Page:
September 18, 2017 by
Syed “Samin” Shehab, M.D.’17 (SS) is currently a first-year internal medicine resident at Boston University Medical Center. He recently published a blog post, titled “403,”
on In-Training that addresses the issue of caring for patients with vastly different beliefs. The Larner College of Medicine (LCoM) recently conducted a Q&A with Shehab.
LCoM: Why did you choose to pursue medicine?
SS: I chose to pursue medicine, because it allowed me to bring together my love for the sciences and my passion for social justice/advocacy work.
LCoM: When did you attend the Larner College of Medicine?
SS: 2013 to 2017
LCoM: Where did you grow up?
SS: Dhaka, Bangladesh
LCoM: How do you identify yourself?
SS: I’m a cis heterosexual male, immigrant, brown, culturally Muslim, low socio-economic status/ family of modest means, son, brother, friend, doctor (as a recent graduate, I am still coming to terms with what this means), advocate, activist, policy and politics wonk, learner, person who wears glasses, person who has a beard, person who loves General Tso's chicken, football fan, pro-civil rights, anti-discrimination.
Note: I chose to prioritize certain aspects of my identity at different points in time. I have also learned that my identity is continually changing; I am yet to become a father or a husband. Above is a sample of how I am identifying at the time of this interview.
LCoM: How were you impacted by the events that took place in Charlottesville, Virginia on August 12, 2017?
SS: I am afraid. It is terrifying to see hatred compel someone to violence. Because of my identities, there is a constant level of fear and threat of violence that I have become accustomed to. Charlottesville reinforced and augmented those fears. The lack of condemnation, or passive agreement with, this event from different parts of society and the halls of power has had a chilling effect on me.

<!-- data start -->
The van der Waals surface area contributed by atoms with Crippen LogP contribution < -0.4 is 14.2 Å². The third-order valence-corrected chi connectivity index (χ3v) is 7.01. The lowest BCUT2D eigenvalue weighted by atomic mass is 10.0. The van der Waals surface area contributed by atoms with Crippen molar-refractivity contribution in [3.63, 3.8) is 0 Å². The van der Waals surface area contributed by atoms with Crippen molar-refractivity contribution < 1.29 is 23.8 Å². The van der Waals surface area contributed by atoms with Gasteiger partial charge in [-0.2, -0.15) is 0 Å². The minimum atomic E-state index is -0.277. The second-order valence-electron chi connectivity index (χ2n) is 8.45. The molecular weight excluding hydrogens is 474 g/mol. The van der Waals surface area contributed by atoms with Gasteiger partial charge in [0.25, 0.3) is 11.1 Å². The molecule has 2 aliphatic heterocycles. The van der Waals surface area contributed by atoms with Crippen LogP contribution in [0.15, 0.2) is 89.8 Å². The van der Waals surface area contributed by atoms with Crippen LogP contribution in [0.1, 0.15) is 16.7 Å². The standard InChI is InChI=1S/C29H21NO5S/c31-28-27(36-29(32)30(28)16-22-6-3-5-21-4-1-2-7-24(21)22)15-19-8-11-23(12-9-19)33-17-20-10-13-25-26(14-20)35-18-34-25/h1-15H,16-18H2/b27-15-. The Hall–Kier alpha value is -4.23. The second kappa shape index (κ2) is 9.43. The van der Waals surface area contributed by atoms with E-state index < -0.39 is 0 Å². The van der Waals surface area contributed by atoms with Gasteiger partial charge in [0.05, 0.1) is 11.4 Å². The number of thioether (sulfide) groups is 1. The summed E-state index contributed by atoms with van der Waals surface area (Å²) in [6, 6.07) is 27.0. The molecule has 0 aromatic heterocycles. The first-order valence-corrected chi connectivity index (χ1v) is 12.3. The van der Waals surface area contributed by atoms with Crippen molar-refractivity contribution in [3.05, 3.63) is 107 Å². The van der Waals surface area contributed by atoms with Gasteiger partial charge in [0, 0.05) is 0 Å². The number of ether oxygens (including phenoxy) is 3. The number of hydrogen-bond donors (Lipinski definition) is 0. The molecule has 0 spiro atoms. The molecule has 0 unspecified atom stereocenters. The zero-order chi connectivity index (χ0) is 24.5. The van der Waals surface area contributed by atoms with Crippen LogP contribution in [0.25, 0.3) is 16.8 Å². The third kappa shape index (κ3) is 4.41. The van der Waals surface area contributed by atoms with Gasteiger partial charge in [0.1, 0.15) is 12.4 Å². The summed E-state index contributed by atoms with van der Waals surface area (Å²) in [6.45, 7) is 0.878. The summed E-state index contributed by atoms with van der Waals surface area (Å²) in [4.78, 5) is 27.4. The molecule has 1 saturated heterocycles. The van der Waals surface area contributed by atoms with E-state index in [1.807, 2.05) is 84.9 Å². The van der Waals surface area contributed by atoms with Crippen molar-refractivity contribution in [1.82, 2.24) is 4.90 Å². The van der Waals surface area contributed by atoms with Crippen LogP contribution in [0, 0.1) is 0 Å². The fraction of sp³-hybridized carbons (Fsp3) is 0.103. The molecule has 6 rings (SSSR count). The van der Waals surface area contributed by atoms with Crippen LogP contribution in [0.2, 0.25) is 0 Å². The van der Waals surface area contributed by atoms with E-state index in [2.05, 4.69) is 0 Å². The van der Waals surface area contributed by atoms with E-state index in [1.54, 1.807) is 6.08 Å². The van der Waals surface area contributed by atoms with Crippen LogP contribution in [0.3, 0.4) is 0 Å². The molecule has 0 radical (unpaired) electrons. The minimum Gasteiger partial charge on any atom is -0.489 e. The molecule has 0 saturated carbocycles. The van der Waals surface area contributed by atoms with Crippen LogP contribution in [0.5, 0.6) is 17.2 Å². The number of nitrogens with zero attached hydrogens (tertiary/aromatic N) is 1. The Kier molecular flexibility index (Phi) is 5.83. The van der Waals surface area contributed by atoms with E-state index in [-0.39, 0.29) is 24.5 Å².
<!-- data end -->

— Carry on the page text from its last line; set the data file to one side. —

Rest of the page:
LCoM: In your “In-Training” post, you describe an experience you had during your medical school clinical training that helped clarify how you want to practice medicine and care for patients, even in the face of the hatred and violence that exists in this world. Can you share your perspective?
SS: No matter the amount of hatred that someone directs towards you, it does not disqualify them of their humanity. This is one of the important lessons that I received during my training at UVM. If it is possible for me to help, especially when I hold the position of power, like in a doctor-patient relationship, I would like to think that I will be capable of doing so. But I also believe it is justifiable if I do not want to be in the presence of someone who seeks to invalidate my existence. In that case, I have to find someone who can give the best possible care for my patient without prejudice.
In the wake of Charlottesville, we are all thinking about the black/brown/Muslim/Jewish physician who is taking care of a neo-Nazi/white supremacist. But we also care for people who espouse virulent homophobic and sexist views or are sexually aggressive towards their doctors. I believe that we have every right to step away from that situation. Sometimes providing the best care for a patient means taking care of yourself by having someone else take care of your patient.